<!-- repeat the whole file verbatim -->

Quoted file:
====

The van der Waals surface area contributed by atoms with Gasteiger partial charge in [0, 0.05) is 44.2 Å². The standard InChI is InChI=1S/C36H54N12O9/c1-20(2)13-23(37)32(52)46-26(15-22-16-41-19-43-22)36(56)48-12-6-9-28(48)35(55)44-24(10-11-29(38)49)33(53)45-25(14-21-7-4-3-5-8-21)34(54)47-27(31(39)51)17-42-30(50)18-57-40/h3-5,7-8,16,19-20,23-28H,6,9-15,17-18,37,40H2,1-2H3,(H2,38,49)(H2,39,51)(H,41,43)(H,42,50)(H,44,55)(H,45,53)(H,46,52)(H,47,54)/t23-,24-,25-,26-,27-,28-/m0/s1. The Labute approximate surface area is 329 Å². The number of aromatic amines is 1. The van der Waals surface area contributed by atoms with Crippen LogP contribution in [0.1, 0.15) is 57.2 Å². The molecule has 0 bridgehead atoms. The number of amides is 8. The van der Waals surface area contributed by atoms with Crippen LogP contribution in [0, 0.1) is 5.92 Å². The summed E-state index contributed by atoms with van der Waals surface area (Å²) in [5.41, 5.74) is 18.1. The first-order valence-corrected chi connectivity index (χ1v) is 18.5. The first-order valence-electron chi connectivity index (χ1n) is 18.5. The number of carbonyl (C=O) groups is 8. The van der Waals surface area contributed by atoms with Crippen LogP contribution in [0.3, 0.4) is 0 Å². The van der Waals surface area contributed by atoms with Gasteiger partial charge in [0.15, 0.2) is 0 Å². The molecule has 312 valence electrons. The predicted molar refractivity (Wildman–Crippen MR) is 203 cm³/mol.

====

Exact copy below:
The van der Waals surface area contributed by atoms with Gasteiger partial charge in [0, 0.05) is 44.2 Å². The standard InChI is InChI=1S/C36H54N12O9/c1-20(2)13-23(37)32(52)46-26(15-22-16-41-19-43-22)36(56)48-12-6-9-28(48)35(55)44-24(10-11-29(38)49)33(53)45-25(14-21-7-4-3-5-8-21)34(54)47-27(31(39)51)17-42-30(50)18-57-40/h3-5,7-8,16,19-20,23-28H,6,9-15,17-18,37,40H2,1-2H3,(H2,38,49)(H2,39,51)(H,41,43)(H,42,50)(H,44,55)(H,45,53)(H,46,52)(H,47,54)/t23-,24-,25-,26-,27-,28-/m0/s1. The Labute approximate surface area is 329 Å². The number of aromatic amines is 1. The van der Waals surface area contributed by atoms with Crippen LogP contribution in [0.1, 0.15) is 57.2 Å². The molecule has 0 bridgehead atoms. The number of amides is 8. The van der Waals surface area contributed by atoms with Crippen LogP contribution in [0, 0.1) is 5.92 Å². The summed E-state index contributed by atoms with van der Waals surface area (Å²) in [5.41, 5.74) is 18.1. The first-order valence-corrected chi connectivity index (χ1v) is 18.5. The first-order valence-electron chi connectivity index (χ1n) is 18.5. The number of carbonyl (C=O) groups is 8. The van der Waals surface area contributed by atoms with Crippen LogP contribution in [0.3, 0.4) is 0 Å². The van der Waals surface area contributed by atoms with Gasteiger partial charge in [0.15, 0.2) is 0 Å². The molecule has 312 valence electrons. The predicted molar refractivity (Wildman–Crippen MR) is 203 cm³/mol.